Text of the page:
Urban development, environmental mitigation and quality of life in the time of climate change
By John Stump
It’s happened again, as predicted. The City of San Diego’s long troubled Wightman Street Park flooded on January 5 and was under three feet of water again! Neighboring houses were flooded again and may be ruined.
In the 1920s this area in what is now known as City Heights was an unincorporated area in the county of San Diego. It contained a small lake, dance hall and other rural amusements. The City of San Diego annexed the area and built a realigned University Avenue.
The bigger wider University Avenue was placed on a raised dike like road bed, with inadequate drainage to transfer the storm water from the north side of University Avenue to the south side and then, via Auburn Creek, to Chollas Creek and eventually to San Diego Bay.
The spring fed Auburn Creek formed Euclid Avenue and Home Avenue canyon drainage systems. The Auburn Creek flood plain and creek channel were filled in, diverted and generally mismanaged. During periods of excessive rain, like those anticipated by the current El Niño weather pattern and experienced yesterday, homes along Oakcrest and Ottilie Street, Wightman Street, Home Avenue and the Fox Canyon neighborhood are inundated.
Past flooding has required boat rescues, abandonment of homes and demolitions. There have been numerous suits and scandals concerning the flooding caused by City mismanagement and politically motivated developer schemes to continue to overdevelop this watershed. A vacant city lot was acquired as a result of litigation when Auburn Creek flooded out apartment units at this location.
In 2007 the San Diego Parks and Recreation commission and San Diego Grand Jury held numerous hearings and issued scathing reports concerning the illegal schemes to divert funds and build a road instead of a park.
The City of San Diego has attempted to build or has built four facilities along Auburn Creek in a box culvert along Home Avenue. This development includes the artificial narrowing of Auburn Creek for the recently completed Charles Lewis II park and San Diego Central Police Garage, all on the south side of Home Avenue in the Auburn Creek channel and flood plain. They have contributed to flooding, loss of property and possible health hazards from exposure to e-coli waste, other pathogens and buried toxic substances along Auburn Creek and in Fox Canyon.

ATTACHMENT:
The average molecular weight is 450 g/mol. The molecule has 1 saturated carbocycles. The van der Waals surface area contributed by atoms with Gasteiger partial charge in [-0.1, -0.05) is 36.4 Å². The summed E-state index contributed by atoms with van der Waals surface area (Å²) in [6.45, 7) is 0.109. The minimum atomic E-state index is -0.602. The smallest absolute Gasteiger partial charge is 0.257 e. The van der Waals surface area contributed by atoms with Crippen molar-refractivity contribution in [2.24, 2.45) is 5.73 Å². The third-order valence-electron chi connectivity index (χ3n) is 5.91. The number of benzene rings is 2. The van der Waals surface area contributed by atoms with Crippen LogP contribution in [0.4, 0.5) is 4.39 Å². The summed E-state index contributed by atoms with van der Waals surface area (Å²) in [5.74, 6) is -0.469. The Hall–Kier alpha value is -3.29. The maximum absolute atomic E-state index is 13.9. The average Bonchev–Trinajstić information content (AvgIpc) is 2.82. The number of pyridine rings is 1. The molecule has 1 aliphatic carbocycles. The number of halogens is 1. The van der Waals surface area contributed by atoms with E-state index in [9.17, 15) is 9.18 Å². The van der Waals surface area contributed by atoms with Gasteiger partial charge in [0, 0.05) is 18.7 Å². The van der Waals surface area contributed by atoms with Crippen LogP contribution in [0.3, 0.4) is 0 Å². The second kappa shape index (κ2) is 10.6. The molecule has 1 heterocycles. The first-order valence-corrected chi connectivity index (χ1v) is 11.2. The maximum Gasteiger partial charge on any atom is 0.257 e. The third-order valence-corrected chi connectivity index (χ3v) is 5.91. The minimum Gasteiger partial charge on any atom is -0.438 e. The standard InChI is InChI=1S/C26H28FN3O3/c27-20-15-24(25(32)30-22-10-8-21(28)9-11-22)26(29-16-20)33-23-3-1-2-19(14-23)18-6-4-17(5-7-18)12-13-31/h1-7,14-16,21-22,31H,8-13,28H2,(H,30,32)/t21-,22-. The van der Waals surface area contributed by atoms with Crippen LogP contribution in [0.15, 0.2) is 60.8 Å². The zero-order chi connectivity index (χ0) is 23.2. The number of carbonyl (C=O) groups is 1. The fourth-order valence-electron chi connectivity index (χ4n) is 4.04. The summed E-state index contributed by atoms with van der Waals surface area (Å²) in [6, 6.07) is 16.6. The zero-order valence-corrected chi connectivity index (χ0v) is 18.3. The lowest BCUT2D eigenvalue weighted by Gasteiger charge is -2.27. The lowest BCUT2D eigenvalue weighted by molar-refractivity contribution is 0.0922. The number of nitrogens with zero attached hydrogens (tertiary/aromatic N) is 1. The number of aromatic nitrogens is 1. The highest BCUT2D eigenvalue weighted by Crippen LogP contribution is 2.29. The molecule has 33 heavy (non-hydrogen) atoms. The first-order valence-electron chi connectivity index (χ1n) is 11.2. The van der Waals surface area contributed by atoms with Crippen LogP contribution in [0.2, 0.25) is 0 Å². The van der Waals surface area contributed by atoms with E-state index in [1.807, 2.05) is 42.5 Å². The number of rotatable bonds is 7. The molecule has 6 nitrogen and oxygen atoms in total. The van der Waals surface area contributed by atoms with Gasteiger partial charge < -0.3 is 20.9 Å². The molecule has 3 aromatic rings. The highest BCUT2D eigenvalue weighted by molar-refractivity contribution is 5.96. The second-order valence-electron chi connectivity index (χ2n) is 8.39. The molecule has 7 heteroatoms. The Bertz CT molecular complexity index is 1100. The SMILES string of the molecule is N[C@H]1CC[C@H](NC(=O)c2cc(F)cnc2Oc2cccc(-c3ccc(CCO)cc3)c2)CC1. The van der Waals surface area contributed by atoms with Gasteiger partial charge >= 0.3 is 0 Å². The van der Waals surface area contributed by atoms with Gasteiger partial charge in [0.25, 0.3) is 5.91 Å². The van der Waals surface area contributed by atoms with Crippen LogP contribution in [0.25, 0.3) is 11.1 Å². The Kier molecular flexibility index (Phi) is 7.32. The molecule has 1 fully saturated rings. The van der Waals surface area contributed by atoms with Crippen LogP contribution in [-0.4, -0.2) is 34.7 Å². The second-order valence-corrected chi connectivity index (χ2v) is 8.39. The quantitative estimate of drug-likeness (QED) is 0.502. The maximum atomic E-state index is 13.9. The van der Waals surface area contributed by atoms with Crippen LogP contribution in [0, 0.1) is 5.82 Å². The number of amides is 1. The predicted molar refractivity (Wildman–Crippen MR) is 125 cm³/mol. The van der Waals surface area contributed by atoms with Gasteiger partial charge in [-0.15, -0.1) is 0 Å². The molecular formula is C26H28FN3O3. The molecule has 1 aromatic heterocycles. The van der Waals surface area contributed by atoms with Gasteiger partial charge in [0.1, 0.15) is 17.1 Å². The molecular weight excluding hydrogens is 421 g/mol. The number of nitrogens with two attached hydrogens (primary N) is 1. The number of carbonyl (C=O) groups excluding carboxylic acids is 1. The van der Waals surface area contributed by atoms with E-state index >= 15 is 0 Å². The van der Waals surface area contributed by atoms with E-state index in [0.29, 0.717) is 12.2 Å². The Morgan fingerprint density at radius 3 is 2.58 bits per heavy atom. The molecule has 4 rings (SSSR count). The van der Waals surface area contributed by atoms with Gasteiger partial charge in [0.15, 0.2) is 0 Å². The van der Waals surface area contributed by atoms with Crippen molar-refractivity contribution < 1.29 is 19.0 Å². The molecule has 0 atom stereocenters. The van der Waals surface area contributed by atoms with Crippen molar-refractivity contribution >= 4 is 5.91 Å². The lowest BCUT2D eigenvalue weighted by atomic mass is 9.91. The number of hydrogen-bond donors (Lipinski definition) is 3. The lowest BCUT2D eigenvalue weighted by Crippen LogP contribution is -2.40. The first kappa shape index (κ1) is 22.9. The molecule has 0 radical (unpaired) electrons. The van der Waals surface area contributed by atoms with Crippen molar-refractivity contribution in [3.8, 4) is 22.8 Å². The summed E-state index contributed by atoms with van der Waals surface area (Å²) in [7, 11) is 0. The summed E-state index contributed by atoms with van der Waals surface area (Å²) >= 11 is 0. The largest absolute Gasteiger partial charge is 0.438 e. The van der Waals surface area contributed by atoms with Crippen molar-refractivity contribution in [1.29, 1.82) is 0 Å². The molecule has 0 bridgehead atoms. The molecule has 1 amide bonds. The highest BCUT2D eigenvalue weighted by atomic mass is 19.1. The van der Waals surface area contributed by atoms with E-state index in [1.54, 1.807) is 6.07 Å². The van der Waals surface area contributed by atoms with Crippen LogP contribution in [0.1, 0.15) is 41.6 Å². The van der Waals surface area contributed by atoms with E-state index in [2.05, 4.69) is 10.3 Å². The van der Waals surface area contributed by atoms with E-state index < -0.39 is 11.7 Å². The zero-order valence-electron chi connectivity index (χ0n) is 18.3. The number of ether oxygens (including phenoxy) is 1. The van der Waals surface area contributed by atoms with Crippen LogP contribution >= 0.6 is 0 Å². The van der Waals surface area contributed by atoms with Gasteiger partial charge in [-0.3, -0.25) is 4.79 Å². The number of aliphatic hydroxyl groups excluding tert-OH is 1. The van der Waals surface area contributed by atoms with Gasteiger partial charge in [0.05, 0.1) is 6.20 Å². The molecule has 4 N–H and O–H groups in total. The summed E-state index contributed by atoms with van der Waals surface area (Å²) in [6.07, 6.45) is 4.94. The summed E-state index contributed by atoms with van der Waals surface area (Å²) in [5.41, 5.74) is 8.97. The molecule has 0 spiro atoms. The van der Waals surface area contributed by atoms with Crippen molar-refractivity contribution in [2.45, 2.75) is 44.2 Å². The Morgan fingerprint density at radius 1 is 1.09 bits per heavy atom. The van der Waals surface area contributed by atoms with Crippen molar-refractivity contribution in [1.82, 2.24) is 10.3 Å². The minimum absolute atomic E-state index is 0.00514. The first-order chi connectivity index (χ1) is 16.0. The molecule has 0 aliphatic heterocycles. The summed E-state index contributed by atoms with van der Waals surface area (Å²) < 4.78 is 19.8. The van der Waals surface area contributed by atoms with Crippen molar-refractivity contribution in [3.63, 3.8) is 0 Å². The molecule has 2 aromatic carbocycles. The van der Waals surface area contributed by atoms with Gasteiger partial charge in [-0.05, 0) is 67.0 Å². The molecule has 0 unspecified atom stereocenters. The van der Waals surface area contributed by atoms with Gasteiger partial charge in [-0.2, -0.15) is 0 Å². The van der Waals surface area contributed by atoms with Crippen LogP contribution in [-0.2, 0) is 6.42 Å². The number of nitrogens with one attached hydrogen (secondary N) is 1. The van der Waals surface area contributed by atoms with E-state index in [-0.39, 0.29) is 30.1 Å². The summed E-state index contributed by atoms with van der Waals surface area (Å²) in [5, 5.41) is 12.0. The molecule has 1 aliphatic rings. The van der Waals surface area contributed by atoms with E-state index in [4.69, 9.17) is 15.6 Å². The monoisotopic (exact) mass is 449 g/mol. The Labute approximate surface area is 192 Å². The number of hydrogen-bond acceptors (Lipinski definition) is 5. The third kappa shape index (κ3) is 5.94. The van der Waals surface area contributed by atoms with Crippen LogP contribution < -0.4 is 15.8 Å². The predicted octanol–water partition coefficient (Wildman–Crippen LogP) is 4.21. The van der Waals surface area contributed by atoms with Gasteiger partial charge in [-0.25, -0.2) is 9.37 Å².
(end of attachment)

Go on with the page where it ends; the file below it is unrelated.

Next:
The City attempted to move Fox Canyon park money to the Wightman Street site but has been opposed in this effort by local neighborhood environmental, health and safety activists represented by local environmental Attorney Cory Briggs. Mr. Briggs warned the Council that the Wightman Street site was contaminated and I warned the Council that filling the site will flood the neighborhood.
On Tuesday, January 5th, the predicted Wightman Street flooding occurred again. Water rose to nearly three feet and flooded homes. Further downstream, Auburn Creek flooded onto Home Avenue forcing the use of police barricades and patrolled closure of Home Avenue between Fairmount Boulevard and Euclid canyon drive. The flooding could be seen from Fairmount but the extent of the damage to the adjacent military housing apartments and the new Charles Lewis Park could not be ascertained because of the barricades and darkness.
This first big El Niño storm system is expected to continue this week and more flooding is sure to occur. The city has long been aware of these flooding hazards, paid fines and court costs but continues to mismanage this major urban waterway.
Mr. Stump’s post has been edited for style and clarity.
John Stump is a long term City Heights resident, his Azaela Park home is under the big tree at 3 LEAF. He has been an active environmentalist for more than 50 years and past Chairman of the San Diego Sierra Club. He is an attorney and has served the City of San Diego as Chairman of its Equal Opportunity Commission under several mayors. John was chairman of the City Heights Community Development Corporation board of directors during its advocacy for covering the 15 Freeway and the addition of City Heights schools and bike paths. He is a past California Bar Commissioner for legal services. His email is email@example.com